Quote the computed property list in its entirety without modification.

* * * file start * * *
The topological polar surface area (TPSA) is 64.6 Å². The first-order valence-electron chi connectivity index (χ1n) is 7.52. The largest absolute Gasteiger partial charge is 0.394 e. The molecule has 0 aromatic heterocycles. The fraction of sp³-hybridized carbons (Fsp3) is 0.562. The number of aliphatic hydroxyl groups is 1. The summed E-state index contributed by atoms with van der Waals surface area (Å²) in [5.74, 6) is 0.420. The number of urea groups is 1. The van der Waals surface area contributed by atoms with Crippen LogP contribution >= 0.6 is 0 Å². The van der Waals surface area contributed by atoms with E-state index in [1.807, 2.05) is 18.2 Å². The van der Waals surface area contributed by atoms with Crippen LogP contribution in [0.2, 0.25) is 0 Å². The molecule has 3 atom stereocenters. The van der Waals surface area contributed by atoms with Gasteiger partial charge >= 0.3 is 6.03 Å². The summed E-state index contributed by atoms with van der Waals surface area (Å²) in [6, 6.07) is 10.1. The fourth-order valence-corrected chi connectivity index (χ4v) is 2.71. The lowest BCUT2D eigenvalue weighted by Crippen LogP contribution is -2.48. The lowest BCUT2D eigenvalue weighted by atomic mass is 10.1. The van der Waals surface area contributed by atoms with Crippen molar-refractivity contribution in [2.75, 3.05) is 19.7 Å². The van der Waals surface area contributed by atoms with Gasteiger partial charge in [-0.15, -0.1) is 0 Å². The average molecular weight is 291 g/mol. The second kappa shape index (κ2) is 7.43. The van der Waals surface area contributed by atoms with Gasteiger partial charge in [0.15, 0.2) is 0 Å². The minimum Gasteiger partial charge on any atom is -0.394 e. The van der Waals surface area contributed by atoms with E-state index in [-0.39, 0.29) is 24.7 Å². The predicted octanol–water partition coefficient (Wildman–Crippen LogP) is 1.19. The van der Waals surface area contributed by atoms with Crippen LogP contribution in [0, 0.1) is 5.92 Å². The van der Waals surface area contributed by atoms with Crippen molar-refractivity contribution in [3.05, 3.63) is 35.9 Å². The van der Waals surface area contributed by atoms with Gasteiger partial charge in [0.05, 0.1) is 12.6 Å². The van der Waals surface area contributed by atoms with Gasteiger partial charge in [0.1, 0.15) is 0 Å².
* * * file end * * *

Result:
The topological polar surface area (TPSA) is 64.6 Å². The first-order valence-electron chi connectivity index (χ1n) is 7.52. The largest absolute Gasteiger partial charge is 0.394 e. The molecule has 0 aromatic heterocycles. The fraction of sp³-hybridized carbons (Fsp3) is 0.562. The number of aliphatic hydroxyl groups is 1. The summed E-state index contributed by atoms with van der Waals surface area (Å²) in [5.74, 6) is 0.420. The number of urea groups is 1. The van der Waals surface area contributed by atoms with Crippen LogP contribution >= 0.6 is 0 Å². The van der Waals surface area contributed by atoms with E-state index in [1.807, 2.05) is 18.2 Å². The van der Waals surface area contributed by atoms with Crippen LogP contribution in [0.2, 0.25) is 0 Å². The molecule has 3 atom stereocenters. The van der Waals surface area contributed by atoms with Gasteiger partial charge >= 0.3 is 6.03 Å². The summed E-state index contributed by atoms with van der Waals surface area (Å²) in [6, 6.07) is 10.1. The fourth-order valence-corrected chi connectivity index (χ4v) is 2.71. The lowest BCUT2D eigenvalue weighted by Crippen LogP contribution is -2.48. The lowest BCUT2D eigenvalue weighted by atomic mass is 10.1. The van der Waals surface area contributed by atoms with Crippen molar-refractivity contribution in [2.75, 3.05) is 19.7 Å². The van der Waals surface area contributed by atoms with Gasteiger partial charge in [-0.15, -0.1) is 0 Å². The average molecular weight is 291 g/mol. The second kappa shape index (κ2) is 7.43. The van der Waals surface area contributed by atoms with Gasteiger partial charge in [0.15, 0.2) is 0 Å². The minimum Gasteiger partial charge on any atom is -0.394 e. The van der Waals surface area contributed by atoms with E-state index in [-0.39, 0.29) is 24.7 Å². The predicted octanol–water partition coefficient (Wildman–Crippen LogP) is 1.19. The van der Waals surface area contributed by atoms with Crippen LogP contribution in [0, 0.1) is 5.92 Å². The van der Waals surface area contributed by atoms with Crippen molar-refractivity contribution in [3.05, 3.63) is 35.9 Å². The van der Waals surface area contributed by atoms with Gasteiger partial charge in [0.05, 0.1) is 12.6 Å². The van der Waals surface area contributed by atoms with Gasteiger partial charge in [0.1, 0.15) is 0 Å².